I had a lot of help from www.japan-guide.com in getting locations and timing. Still, some places I went to were a bit out of the way or obscure, meaning I also had to do some serious research (many Japanese websites do not have English versions, especially the ones of the more obscure/out-of-the-way places). English knowledge is not very common; I learnt some basic Japanese, but I kept sounding like Damuramu from Dragon Half whenever I spoke it.
Early morning on a Sunday. Woke up from a relaxing sleep at the friendly and conveniently-located Chisun Inn Osaka Hommachi. The subway stations are huge, and often packed with shops selling all sorts of goods and foods. The automated ticket vending machines are easy to use, but transport in Japan is relatively expensive -- even public transport. The passenger rail system is well-connected to the rest of the Keihanshin megalopolis, as well as numerous smaller towns and cities in the surrounding area -- very useful for the next day's agenda.
Top: Branded manholes; Bottom: Public notice on cleanliness
But for today, it's all Osaka. Like other Japanese cities I visited, a lot of city pride is visible: for instance, manholes are branded with sometimes very colorful designs, and the streets are clean and well-kept. A lot of manpower is in employ: if a section of sidewalk is closed off, they'll have someone at each end, guiding people onto and off the diversion path. Also, this was my first acquaintance with the custom of not forking over cash hand-to-hand, but putting it in a cash transfer tray. Like the rest of East Asia, there's no tipping custom here either, bless them.
Heading southwards, my first stop was the Shitenno-ji: the temple of the four heavenly kings. I generally didn't visit a lot of Buddhist temples in Japan, preferring to devote temple visit time to more uniquely Japanese Shinto shrines. The reason for making an exception with this one is that it's of major historical importance: it's the first Buddhist temple in Japan, built on the orders of the famous prince, Shotoku Taishi, himself.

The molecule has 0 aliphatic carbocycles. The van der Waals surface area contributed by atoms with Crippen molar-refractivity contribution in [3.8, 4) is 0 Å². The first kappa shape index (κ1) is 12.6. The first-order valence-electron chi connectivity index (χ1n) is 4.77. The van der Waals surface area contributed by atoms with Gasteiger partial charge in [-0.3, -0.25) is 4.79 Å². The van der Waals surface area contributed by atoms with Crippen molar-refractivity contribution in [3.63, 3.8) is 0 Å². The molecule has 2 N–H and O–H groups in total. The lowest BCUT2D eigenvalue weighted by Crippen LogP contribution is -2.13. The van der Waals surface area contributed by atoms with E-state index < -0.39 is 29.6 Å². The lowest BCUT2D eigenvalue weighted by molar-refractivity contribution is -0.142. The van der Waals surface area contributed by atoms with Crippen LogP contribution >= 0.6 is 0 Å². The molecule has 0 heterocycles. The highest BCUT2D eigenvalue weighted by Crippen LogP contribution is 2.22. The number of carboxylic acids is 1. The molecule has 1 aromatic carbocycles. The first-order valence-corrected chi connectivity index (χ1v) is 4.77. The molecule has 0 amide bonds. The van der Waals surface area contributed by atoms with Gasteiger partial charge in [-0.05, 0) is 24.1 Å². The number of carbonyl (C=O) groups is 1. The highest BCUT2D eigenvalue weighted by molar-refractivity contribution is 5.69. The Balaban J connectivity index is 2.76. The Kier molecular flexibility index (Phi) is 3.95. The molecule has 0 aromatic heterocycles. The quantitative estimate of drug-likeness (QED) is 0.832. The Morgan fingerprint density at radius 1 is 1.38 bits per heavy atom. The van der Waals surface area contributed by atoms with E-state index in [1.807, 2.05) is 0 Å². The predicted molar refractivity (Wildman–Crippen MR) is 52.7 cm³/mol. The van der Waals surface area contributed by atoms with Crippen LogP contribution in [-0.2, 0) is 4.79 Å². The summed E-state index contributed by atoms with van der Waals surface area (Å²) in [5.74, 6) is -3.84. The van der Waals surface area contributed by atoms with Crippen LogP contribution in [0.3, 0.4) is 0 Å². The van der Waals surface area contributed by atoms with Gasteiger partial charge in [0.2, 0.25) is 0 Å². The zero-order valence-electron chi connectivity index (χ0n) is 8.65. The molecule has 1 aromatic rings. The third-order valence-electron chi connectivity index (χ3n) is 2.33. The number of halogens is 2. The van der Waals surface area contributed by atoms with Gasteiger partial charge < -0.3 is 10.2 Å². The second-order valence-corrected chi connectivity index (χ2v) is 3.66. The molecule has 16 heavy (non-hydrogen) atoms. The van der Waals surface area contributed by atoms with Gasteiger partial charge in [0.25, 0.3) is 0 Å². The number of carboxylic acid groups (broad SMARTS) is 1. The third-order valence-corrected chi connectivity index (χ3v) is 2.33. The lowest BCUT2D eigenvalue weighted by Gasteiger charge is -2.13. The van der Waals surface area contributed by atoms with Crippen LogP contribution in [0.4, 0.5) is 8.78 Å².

Not only that, it segued nicely from my preceding week in Korea, as he invited builders from the ancient Korean kingdom of Baekje (a major source of Buddhist and other culture for ancient Japan) to help construct the temple.
The temple is beautiful, with ornate gates flanked by guardian statues, a large compound housing various dark wood- and patina bronze-roofed shrines and halls, and a tall pagoda towering over all. There is also a small museum onsite, which exhibits some Buddhist relics, including a giant pair of two- and three-tomoe dragon/phoenix drums and, upstairs, an especially exquisite set of Buddhist-themed kiri-e paper-cut depictions of Shotoku and the four heavenly kings.
Not far from the city center was my next stop: the palace site of Naniwa (left, middle). It's not a well-known fact, but Osaka briefly served as an imperial capital, and this palace was built on orders of Emperor Kotoku in 645 for this reason. Like most other East Asian buildings, it was made of wood, and therefore did not survive the ravages of time. What remains are the foundations of the platforms and pillars, now located in a rather nice park. Across the road are some reconstructed artifacts of ancient Osaka, such as the storehouse with characteristic boat-shaped roof (right).
The Osaka Museum of History is housed in a nearby bursting-pod-like tower (left) that happens to share a lobby with the local HQ of NHK, the Japanese TV broadcaster. I walked in on a live shoot in progress -- seemingly of one of those show formats where a panel of celebrities watch and comment on other TV personalities doing whatever (can't think of a better way to put it). Fans crowded around the open face of the studio (right) to catch a glimpse of their idols.
(clockwise from top left) Miniature of early boat, resembling samguk-era Korean boats; Court scene; House roof miniature; Ancient cuirass
The museum has a huge collection of artifacts and reconstructions, many dating to the dawn of Japanese culture. The models of houses, and even whole towns, are very detailed and well-presented.
Left: Ritual sickles; Top right: sacrificial array; Bottom right: Red lacquer serving set
Also displayed there are many traditional items from Japanese culture.
The ideal route begins at the top, working one's way down the levels using the stairs. The stairwell runs along the window edge of the building, which overlooks and offers a lovely, multi-perspective, and semi-panoramic view of the nearby Osaka Castle -- my next stop.